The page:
So there we have it. The Motley Fool's guide to Getting Started In Investing.
1) Get out of debt.
2) Start investing now.
3) Shares have been the best home for your money over the past 30 years.
4) Picking which actively managed fund will out-perform in the future can be like finding a needle in a haystack.
5) Index tracking funds have low charges and history has shown, will likely out-perform the majority of actively managed funds.
6) Invest regularly, ideally at least monthly.
7) Hopefully you'll live happily and financially comfortably ever after.
We'd recommend that you look at Australian index trackers first and ideally, you want one with annual charges of 0.75% a year or less.
For many people, regular investment in an index-tracking fund will cover a large chunk of their investment needs.
However, if you want to try to beat the market, and have some fun along the way, you'll have to do a little more work. That's where The Motley Fool aims to help.
The first way you can try and beat the market is by investing in actively managed funds. As we've said previously, many managed funds under-perform the humble index tracker, so this is a lot tougher than you might think.
But there are funds that have outperformed in the past, and will outperform in the future. We'll look to highlight such stellar performers in the years ahead.
With funds, you can also decide that you want a bit more exposure to overseas markets like the US or the emerging BRIC countries (Brazil, Russia, India and China). Or you may want to focus on a particular sector like healthcare or technology.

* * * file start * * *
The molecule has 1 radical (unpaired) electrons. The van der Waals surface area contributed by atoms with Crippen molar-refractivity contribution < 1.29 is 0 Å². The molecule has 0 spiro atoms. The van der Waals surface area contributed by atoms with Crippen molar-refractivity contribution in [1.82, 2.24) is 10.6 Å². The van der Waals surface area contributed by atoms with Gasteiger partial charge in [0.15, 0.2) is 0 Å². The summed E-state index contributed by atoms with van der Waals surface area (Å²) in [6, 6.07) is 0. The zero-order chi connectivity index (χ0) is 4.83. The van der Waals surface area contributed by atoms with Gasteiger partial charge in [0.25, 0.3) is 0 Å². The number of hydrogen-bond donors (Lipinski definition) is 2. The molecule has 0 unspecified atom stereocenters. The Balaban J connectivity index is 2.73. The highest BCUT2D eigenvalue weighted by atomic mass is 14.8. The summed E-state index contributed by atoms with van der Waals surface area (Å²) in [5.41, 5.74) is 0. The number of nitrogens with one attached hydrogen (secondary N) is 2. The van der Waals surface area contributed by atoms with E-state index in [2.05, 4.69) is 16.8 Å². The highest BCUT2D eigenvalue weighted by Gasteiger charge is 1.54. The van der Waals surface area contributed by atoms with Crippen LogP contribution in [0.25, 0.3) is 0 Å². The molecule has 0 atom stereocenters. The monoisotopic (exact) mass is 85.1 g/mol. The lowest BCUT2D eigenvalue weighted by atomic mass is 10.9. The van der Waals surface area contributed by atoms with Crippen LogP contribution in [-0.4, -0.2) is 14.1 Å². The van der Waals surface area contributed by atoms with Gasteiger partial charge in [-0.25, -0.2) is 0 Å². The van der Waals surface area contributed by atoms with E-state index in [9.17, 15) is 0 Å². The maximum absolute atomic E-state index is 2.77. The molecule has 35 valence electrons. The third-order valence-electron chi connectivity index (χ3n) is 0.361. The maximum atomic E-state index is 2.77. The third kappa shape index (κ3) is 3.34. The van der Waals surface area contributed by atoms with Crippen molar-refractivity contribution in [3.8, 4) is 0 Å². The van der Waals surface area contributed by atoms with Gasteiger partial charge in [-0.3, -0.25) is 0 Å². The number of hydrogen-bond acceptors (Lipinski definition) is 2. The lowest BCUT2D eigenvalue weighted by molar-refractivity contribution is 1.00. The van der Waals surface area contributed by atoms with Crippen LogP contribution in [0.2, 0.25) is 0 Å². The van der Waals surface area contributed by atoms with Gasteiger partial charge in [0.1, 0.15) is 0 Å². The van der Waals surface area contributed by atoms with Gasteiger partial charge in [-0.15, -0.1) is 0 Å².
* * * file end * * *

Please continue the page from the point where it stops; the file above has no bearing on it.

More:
You can, of course, get trackers that follow other markets and sectors. The ever expanding range of exchange traded funds (ETFs) is a good and cost-effective place to start.
One thing to beware of is investing in a region or sector just because it's done well recently. We're hard-wired to take recent events and extrapolate them far into the future. It's a condition called, err, recent events syndrome. Many new funds are launched on the back of what has done well in the last two or three years, often just as this particular investment runs out of steam.
Just ask investors who bought US Technology Funds in 1999 how they fared.
Buying individual shares
Here at the Fool, we think everyone should own at least a few shares.
As always, it's important to keep your costs down, both nominally, and in percentage terms. That's why you'll likely want to open an online brokerage account, where buying and selling shares can cost you as little as $15 per trade.
When it comes to choosing individual shares, again The Motley Fool aims to point you in the right direction. We'll be highlighting some investment ideas, and more importantly, steering clear of hyping the prospects of some speculative mining company whose shares are trading at just 3 cents each, and ARE SURE TO DOUBLE IN THE NEXT WEEK!!!!
One thing we haven't touched on is asset allocation, but this is something you need to consider as your portfolio becomes more substantial.
Asset allocation is the process of maintaining a broad spread of different assets. The idea is simple — by owning assets that do well under different economic conditions, you can make your overall portfolio less volatile but without reducing your overall returns. We have some specifics on asset allocation in Your 13 Steps To Financial Freedom.
That's it Fool. You're ready to start investing. Hop to it, enjoy it, and most of all, profit from it! Good luck.
The Motley Fool's purpose is to educate, amuse and enrich investors. Take Stock is The Motley Fool's free investing newsletter. Packed with stock ideas and investing advice, it is essential reading for anyone looking to build and grow their wealth in the years ahead. Click here now to request your free subscription, whilst it's still available.